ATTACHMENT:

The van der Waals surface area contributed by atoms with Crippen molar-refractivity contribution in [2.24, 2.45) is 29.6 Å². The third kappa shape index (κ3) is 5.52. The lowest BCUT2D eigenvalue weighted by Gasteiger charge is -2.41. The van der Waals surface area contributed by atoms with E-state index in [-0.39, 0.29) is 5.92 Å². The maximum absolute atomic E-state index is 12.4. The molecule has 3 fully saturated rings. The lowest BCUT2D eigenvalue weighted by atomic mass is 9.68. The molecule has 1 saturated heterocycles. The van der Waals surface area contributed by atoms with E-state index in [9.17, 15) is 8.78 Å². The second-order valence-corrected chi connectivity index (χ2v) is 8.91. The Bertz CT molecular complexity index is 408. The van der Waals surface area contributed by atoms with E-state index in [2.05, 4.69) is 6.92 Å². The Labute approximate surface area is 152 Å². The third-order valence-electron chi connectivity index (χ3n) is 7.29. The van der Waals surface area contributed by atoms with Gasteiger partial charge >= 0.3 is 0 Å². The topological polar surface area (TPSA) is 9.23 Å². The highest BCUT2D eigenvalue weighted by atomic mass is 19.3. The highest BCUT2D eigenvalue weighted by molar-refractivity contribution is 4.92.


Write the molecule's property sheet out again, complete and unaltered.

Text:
The van der Waals surface area contributed by atoms with Crippen molar-refractivity contribution in [2.24, 2.45) is 29.6 Å². The third kappa shape index (κ3) is 5.52. The lowest BCUT2D eigenvalue weighted by Gasteiger charge is -2.41. The van der Waals surface area contributed by atoms with E-state index in [-0.39, 0.29) is 5.92 Å². The maximum absolute atomic E-state index is 12.4. The molecule has 3 fully saturated rings. The lowest BCUT2D eigenvalue weighted by atomic mass is 9.68. The molecule has 1 saturated heterocycles. The van der Waals surface area contributed by atoms with E-state index in [9.17, 15) is 8.78 Å². The second-order valence-corrected chi connectivity index (χ2v) is 8.91. The Bertz CT molecular complexity index is 408. The van der Waals surface area contributed by atoms with E-state index in [2.05, 4.69) is 6.92 Å². The Labute approximate surface area is 152 Å². The third-order valence-electron chi connectivity index (χ3n) is 7.29. The van der Waals surface area contributed by atoms with Gasteiger partial charge >= 0.3 is 0 Å². The topological polar surface area (TPSA) is 9.23 Å². The highest BCUT2D eigenvalue weighted by atomic mass is 19.3. The highest BCUT2D eigenvalue weighted by molar-refractivity contribution is 4.92.